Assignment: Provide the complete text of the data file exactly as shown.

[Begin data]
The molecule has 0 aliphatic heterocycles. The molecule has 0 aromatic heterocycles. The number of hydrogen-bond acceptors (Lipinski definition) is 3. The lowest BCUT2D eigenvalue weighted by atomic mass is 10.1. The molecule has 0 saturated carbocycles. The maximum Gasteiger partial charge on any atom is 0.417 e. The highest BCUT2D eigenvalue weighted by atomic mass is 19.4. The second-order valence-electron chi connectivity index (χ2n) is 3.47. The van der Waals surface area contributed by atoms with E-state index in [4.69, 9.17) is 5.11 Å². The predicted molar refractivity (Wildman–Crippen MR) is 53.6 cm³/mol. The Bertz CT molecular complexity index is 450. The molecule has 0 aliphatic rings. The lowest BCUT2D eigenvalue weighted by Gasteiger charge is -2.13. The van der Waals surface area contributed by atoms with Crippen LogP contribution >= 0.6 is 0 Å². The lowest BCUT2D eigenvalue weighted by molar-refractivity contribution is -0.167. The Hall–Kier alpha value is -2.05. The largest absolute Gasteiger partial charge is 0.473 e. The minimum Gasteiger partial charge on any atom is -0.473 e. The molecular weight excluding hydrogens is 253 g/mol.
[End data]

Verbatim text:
The molecule has 0 aliphatic heterocycles. The molecule has 0 aromatic heterocycles. The number of hydrogen-bond acceptors (Lipinski definition) is 3. The lowest BCUT2D eigenvalue weighted by atomic mass is 10.1. The molecule has 0 saturated carbocycles. The maximum Gasteiger partial charge on any atom is 0.417 e. The highest BCUT2D eigenvalue weighted by atomic mass is 19.4. The second-order valence-electron chi connectivity index (χ2n) is 3.47. The van der Waals surface area contributed by atoms with E-state index in [4.69, 9.17) is 5.11 Å². The predicted molar refractivity (Wildman–Crippen MR) is 53.6 cm³/mol. The Bertz CT molecular complexity index is 450. The molecule has 0 aliphatic rings. The lowest BCUT2D eigenvalue weighted by Gasteiger charge is -2.13. The van der Waals surface area contributed by atoms with Crippen LogP contribution >= 0.6 is 0 Å². The lowest BCUT2D eigenvalue weighted by molar-refractivity contribution is -0.167. The Hall–Kier alpha value is -2.05. The largest absolute Gasteiger partial charge is 0.473 e. The minimum Gasteiger partial charge on any atom is -0.473 e. The molecular weight excluding hydrogens is 253 g/mol.